Tuesday, February 12, 2008

Return to the Garbage Patch sampled in 1999

Today was a day of discovery. It is always interesting from a monitoring standpoint to go back to the same geographical area and re-sample it the same way to determine if a trend is developing. We are running in reverse the transects of the Eastern Garbage Patch that we did in 1999. In the summer of '99 we sampled from east to west and from north to south. Since we are coming from Hawaii and not California, we will sample from south to north and from west to east. We are trawling the same course and distance, even the time of day is the same to eliminate as many variables as possible. Our first of a dozen trawls was then #12, the last one done in 1999. I remember that sample well, it was the most contaminated by plastic bits of any sample we got that trip. Since it is wintertime, and the wind was blowing about 15 knots, which created a rougher ocean surface than in 1999 when we first came to the area, I thought that the plastic bits would be dispersed in the water column, and not show up in our surface manta trawl. Imagine my surprise when our net not only pulled up what appeared to be substantially more small plastic particles than 9 years ago, but also part of a blue crate that was so big it had to be removed back through the mouth of the net. The exponential increase in debris seen off the coast of Japan, appears to be happening here as well. After two trawls, we sea anchored for a night tank dive. The beautiful invertebrates and filter feeders of the gyre were on stunning display. We'll see what Joel captured on the video tape tomorrow.

Aloha and buenas noches from ORV Alguita.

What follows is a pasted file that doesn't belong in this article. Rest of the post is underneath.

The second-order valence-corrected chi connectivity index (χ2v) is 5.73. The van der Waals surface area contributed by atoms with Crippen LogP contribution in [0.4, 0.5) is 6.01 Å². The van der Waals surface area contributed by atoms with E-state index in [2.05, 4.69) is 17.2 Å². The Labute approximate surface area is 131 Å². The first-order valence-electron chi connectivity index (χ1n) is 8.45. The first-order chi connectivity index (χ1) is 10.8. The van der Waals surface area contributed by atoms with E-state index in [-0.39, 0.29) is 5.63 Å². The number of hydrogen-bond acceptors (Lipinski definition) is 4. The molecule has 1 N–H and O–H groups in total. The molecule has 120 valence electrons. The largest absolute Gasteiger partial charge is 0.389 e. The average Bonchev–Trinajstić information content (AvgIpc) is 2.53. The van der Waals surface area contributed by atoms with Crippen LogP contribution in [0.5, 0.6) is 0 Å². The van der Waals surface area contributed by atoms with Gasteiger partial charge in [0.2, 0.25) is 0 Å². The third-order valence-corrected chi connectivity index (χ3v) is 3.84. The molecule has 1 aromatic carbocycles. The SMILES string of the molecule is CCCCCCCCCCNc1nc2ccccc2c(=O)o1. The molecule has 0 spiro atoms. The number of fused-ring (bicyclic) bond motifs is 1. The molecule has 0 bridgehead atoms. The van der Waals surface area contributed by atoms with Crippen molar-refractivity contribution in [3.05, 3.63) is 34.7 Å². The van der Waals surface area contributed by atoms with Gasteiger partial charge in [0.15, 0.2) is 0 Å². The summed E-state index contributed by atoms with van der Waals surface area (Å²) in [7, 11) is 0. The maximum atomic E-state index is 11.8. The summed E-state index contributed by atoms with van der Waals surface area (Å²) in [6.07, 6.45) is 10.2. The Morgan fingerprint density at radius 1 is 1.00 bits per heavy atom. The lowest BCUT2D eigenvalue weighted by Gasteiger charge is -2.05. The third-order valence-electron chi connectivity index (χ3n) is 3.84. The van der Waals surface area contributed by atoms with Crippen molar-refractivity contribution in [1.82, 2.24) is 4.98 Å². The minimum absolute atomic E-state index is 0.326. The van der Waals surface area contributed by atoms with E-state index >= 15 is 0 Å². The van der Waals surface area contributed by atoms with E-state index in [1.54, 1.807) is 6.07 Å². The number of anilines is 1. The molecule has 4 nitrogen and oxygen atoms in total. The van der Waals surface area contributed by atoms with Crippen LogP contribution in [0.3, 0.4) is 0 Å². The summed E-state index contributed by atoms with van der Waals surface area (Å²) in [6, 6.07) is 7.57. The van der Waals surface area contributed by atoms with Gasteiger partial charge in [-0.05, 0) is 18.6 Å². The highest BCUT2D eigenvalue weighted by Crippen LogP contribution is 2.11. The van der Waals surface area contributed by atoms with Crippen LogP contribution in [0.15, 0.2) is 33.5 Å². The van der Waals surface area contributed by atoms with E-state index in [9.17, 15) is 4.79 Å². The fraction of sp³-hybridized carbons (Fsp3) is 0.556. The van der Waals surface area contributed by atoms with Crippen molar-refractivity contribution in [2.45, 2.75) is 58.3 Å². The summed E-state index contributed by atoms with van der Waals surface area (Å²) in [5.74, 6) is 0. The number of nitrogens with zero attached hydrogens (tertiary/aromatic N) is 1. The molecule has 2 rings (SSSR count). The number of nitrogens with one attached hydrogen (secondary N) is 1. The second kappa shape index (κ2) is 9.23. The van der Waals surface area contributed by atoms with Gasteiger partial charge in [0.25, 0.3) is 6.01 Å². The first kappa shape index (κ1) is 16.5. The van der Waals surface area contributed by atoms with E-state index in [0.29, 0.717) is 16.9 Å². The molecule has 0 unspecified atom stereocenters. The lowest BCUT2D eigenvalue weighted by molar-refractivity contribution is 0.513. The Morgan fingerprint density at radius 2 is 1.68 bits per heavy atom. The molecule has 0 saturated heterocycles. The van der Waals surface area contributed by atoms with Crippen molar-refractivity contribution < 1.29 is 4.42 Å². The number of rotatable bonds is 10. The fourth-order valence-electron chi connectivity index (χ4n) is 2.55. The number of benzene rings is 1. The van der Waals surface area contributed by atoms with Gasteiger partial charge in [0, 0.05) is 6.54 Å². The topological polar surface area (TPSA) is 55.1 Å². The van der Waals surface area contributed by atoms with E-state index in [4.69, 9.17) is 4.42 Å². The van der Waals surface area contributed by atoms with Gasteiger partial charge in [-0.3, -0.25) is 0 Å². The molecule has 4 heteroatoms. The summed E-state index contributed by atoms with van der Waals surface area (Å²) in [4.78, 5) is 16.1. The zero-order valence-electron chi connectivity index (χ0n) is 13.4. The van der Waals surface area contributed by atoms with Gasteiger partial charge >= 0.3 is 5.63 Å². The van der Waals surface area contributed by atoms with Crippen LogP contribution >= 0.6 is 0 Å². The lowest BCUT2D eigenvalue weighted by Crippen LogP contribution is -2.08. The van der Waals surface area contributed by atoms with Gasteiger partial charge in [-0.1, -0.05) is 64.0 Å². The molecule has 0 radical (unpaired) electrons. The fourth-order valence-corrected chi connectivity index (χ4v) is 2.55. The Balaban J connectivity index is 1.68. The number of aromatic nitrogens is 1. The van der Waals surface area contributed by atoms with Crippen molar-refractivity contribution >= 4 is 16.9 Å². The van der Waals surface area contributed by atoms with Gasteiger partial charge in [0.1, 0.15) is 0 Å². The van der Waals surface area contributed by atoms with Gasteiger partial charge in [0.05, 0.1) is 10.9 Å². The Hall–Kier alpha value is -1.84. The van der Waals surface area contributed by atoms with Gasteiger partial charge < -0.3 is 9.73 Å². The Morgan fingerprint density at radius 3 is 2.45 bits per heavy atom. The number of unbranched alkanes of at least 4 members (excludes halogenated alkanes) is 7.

Clif said...

Your expedition makes me think of entropy...that things disperse until they are uniformly distributed and there is no local concentration. I toss away my plastic toothbrush, it disintegrates and, eventually, pieces of it are distributed throughout the world...blowing in the winds of the sahara and floating the most remote places in the ocean. You know, I'm sure, of the geologic indium layer found worldwide that has been used to support the theory of a meteor impact long ago...perhaps far in the future it will be a thin (maybe thick!) plastic layer that will testify to man's presence in history. So, I'm writing a note to bury with the hope it will survive the ages and be found in the plastic layer. On it, I am writing, "Hey, at least some of us recycled!"

Clif said...

Oops, I think it was iridium, not indium!

Sr. Chief said...

The Ventura County Star just posted a nice story and a couple of pictures about the ORV Alguita, its crew and its mission. Jeff was featured since he was the local boy (and I made the paper aware of the story). What can I say? I'm his Dad and could not be prouder. You seem to getting more and more interest from a variety of people and organizations. 10 days and a wake-up left on your current mission. We hope your last 10 days are as successful as the first 23 days have been.

Green ECHS said...

Awesome work Marcus, Anna and crew... We're checking out your blog during 7th period Green Ambassadors. Jose is asking if its a possibility to clean up the gyre completely... What's the prognosis? Rodolfo is asking, besides the plastic, what's the worst thing you have encountered on this trip? And Raven is wondering, how this research you're conducting can help the world?

Marcus... an update on the bioplastics you helped us make before winter break: We came back from holiday to discover mold had completely taken root (in patches) throughout. It definitely looked like a science experiment (but not bioplastic) - ROFL (rolling on the floor laughing)... Safe journey!!